Brian and I have spent this night before Christmas Eve consuming vast amounts of processed sugar and balls of cheesy fried cornmeal, and bouncing from topic to topic in conversation. My blog has come up as he asked whether I was writing anything about Christmas. I told him I wasn't sure yet. If there is going to be a Christmas entry, he will undoubtedly find out whether I tell him or not, because a couple of weeks ago I foolishly gave him the Web address which he promptly mailed to his sister, who will keep him informed. Because of this I now must present him in the best light, keeping secret certain facts like his habit of washing his bedsheets on a seasonal basis rather than a weekly one. Oops, I mean about his habit of being meticulously organized and sanitary. At an O.C.D. level, really.
We talked a little about what Christmases were like for us growing up, what traditions our families observed. Brad asked me if my family put milk and cookies out for Santa. Of course we did, I told him.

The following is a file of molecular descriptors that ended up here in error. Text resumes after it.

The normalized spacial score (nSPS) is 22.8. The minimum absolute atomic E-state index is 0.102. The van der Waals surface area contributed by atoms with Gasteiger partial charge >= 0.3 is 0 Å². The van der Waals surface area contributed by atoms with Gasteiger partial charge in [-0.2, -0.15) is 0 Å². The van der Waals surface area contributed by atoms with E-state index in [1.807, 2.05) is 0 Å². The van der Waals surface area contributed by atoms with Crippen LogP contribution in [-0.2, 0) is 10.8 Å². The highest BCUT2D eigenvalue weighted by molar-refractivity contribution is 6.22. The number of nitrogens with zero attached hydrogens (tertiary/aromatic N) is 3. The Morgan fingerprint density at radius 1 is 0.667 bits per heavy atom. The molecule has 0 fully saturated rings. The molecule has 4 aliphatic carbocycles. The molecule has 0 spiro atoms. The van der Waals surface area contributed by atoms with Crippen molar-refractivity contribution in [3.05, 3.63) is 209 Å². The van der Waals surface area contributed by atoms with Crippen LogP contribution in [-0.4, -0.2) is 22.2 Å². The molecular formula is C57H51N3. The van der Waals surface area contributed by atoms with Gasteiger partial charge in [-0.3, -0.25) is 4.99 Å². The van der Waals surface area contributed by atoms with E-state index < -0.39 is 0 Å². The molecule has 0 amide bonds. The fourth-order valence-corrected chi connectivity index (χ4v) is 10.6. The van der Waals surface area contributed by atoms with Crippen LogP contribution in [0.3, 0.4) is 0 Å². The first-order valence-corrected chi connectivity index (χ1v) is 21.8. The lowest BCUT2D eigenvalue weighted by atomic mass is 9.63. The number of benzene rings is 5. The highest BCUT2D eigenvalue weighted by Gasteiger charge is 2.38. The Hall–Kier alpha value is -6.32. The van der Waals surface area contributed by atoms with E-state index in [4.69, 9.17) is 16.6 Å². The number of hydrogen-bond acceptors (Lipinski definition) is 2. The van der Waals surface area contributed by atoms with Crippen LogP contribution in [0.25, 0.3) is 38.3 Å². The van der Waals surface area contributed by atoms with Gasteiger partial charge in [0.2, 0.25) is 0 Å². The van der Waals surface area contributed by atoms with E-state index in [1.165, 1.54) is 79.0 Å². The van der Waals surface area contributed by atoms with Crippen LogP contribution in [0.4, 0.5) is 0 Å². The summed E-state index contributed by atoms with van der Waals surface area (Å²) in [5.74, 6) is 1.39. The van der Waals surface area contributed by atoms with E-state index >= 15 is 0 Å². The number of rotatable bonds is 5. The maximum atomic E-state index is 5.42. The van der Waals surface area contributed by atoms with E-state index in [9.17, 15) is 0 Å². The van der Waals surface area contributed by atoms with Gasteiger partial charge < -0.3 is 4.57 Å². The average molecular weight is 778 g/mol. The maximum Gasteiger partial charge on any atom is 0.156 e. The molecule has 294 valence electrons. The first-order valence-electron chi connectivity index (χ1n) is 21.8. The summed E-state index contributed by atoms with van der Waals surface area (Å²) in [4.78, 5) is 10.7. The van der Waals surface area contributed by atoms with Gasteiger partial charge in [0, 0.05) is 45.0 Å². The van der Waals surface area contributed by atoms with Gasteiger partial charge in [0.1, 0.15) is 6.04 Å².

"Well, I felt I needed to ask," he said. "After all, you don't eat stuffing." [See the "Happy Thanksgiving" post.]
You know, I'll be more than a little sad when Christmas has passed. Obviously it's tough to be stuck with only memories of the past and hopes for holidays in the future. And the unceasing profusion of grotesquely jolly and maudlin Christmas songs on the radio is enough to drive a person insane. But it is precisely those elements of the season which pull the Christmas spirit past the razor wire, through the bars and into the thoughts of all of us locked away. Even here in the hole there is an emotional charge in the air, a jovial and vaguely exhilarating energy in the atmosphere which is inescapable. For the couple of weeks before every Christmas just a trace of goodwill and compassion emanates from even the most hardened gangster and down-trodden prison bitch. The Crips and Bloods won't exactly be singing carols hand-in-hand, but perhaps instead of stabbing each other they'll solve their differences with a heated rock-paper-scissors competition. Of maybe a dance-off.
Unfortunately, the day after usually brings with it a general state of something akin to anticlimax. Or maybe it's better described as a sobering reminder of reality, leaving us all just a tad surlier than when we were before the first time that awful "Jingle Bells" was played on the radio.
But while it lasts I am savoring every Merry Christmas I am wished and every courteous act which is performed in the name of the holiday season.
Merry Christmas, everybody!